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Published 1948 | Published
Journal Article Open

The Constitution of Valley Glaciers


Ice streams composing a compound valley glacier may be juxtaposed, inset or superimposed, and Demorest's concepts of ice flowage provide a plausible explanation for these relations. If valley floors are accordant, juxtaposition results because the waxing force of gravity and obstructed gravity flow in the tributary glacier overcomes the waning force of obstructed extrusion flow from the trunk glacier enabling the tributary to force its way into a juxtaposed position with the trunk glacier in the main valley. If discordance in valley floors is less than the thickness of the trunk glacier, an insert position develops by the same mechanism. If the discordance is greater than the thickness of the trunk glacier, superimposition results. Locally, superimposed or inset relations may be established by exceptionally rapid advances, even with accordant valley floors, but any superimposed ice stream shortly becomes inset by sinking into the underlying ice, at least in temperate glaciers.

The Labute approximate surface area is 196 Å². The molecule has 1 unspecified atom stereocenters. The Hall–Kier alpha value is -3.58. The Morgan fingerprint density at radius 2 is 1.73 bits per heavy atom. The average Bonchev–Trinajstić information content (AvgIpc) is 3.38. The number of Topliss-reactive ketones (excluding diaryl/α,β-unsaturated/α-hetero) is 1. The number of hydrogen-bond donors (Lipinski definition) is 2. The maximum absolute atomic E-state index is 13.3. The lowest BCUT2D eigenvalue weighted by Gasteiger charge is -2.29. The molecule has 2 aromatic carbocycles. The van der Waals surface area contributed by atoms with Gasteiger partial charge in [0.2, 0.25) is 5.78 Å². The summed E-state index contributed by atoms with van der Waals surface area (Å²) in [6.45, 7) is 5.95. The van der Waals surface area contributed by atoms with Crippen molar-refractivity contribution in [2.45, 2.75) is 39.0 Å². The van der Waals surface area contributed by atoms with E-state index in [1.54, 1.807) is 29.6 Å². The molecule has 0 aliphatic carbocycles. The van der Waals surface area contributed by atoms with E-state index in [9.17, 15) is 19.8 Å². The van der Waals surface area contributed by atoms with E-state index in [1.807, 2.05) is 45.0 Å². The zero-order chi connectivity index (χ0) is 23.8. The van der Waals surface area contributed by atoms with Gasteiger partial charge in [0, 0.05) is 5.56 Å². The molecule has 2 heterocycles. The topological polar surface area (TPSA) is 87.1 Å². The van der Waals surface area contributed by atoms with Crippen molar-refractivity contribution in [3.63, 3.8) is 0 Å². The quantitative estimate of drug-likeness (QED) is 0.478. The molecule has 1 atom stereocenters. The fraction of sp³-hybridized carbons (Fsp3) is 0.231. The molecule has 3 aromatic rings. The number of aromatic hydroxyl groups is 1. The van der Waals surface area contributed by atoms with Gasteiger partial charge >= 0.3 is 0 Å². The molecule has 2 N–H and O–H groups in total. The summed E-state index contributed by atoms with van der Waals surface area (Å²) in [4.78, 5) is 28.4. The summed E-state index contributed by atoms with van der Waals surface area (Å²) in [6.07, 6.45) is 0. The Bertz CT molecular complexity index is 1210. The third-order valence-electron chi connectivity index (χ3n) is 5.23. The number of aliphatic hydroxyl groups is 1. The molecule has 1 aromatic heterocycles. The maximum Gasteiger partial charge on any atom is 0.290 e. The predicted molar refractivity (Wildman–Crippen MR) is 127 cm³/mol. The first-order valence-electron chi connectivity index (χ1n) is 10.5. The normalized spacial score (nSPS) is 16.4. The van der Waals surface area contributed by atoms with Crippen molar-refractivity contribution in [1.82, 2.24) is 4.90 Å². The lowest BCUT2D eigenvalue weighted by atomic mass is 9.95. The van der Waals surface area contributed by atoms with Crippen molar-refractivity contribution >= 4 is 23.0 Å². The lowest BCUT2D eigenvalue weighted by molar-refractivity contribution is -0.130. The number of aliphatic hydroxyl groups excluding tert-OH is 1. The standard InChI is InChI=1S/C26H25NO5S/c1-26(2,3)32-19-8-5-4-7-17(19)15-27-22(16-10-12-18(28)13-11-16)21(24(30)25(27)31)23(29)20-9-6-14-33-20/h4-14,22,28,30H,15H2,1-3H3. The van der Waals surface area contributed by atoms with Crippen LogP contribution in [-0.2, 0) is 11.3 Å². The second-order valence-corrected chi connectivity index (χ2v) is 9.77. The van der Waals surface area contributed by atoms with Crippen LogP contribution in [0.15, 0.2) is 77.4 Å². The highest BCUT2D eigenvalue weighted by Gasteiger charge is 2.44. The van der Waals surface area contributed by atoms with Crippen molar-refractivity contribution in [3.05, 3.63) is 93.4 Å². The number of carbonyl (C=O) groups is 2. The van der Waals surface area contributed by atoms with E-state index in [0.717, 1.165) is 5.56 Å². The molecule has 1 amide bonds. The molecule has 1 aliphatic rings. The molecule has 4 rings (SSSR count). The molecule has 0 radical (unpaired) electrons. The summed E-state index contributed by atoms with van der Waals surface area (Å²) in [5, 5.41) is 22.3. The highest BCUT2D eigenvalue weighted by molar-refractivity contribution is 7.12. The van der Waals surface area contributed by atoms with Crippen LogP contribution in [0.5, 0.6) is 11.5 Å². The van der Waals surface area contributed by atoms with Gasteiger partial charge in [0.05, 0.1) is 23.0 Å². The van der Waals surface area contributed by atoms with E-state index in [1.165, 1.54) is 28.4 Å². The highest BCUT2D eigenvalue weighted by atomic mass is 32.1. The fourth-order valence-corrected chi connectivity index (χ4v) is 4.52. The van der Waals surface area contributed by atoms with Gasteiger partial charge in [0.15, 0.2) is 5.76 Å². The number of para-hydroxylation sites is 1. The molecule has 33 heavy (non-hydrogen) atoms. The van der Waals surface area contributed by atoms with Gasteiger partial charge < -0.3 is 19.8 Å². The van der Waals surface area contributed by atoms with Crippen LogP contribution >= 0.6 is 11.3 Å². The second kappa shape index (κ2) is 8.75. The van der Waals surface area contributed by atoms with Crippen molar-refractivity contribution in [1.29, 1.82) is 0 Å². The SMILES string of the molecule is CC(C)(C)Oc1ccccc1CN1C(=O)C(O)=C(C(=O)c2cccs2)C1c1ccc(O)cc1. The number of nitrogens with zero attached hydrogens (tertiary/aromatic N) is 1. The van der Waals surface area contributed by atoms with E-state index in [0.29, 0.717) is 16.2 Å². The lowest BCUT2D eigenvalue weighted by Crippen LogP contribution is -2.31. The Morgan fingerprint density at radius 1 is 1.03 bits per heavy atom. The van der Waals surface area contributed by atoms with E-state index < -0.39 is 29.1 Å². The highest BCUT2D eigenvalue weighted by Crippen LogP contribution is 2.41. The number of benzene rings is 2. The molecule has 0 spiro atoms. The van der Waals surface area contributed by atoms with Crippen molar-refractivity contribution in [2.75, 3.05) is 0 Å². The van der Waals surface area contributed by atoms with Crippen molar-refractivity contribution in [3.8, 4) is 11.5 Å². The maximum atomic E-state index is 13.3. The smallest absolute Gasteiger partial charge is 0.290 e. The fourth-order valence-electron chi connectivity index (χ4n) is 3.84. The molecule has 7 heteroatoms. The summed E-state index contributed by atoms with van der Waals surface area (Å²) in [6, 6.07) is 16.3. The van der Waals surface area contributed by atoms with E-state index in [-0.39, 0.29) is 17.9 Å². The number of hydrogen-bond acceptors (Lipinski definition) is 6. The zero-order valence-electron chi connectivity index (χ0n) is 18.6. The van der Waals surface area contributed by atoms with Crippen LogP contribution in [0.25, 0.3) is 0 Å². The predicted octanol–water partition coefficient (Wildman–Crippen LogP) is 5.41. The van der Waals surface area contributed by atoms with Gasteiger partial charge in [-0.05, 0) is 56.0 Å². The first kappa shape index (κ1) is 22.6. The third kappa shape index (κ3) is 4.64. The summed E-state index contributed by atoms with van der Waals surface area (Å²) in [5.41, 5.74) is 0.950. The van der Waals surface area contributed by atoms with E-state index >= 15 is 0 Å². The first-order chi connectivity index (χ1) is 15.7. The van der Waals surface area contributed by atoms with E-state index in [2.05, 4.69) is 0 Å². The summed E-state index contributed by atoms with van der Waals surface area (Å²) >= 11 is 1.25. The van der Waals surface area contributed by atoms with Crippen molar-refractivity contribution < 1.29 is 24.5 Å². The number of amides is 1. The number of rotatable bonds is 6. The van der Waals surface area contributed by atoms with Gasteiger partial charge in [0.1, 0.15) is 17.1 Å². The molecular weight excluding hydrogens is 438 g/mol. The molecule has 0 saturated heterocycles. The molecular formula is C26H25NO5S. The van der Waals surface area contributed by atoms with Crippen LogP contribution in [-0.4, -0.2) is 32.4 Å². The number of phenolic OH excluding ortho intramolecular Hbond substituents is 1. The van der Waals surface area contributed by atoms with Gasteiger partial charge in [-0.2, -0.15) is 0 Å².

Additional Information

© 1949 International Glaciological Society. Manuscript received 5 April 1948. Bradford Washburn's generosity in permitting reproduction of his photographs and the draftsmanship of David P. Willoughy and Joan T. Rounds are deeply appreciated. Profit has been derived from the critical comments of François of E. Matthes and Richard H. Jahns.

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August 21, 2023
October 23, 2023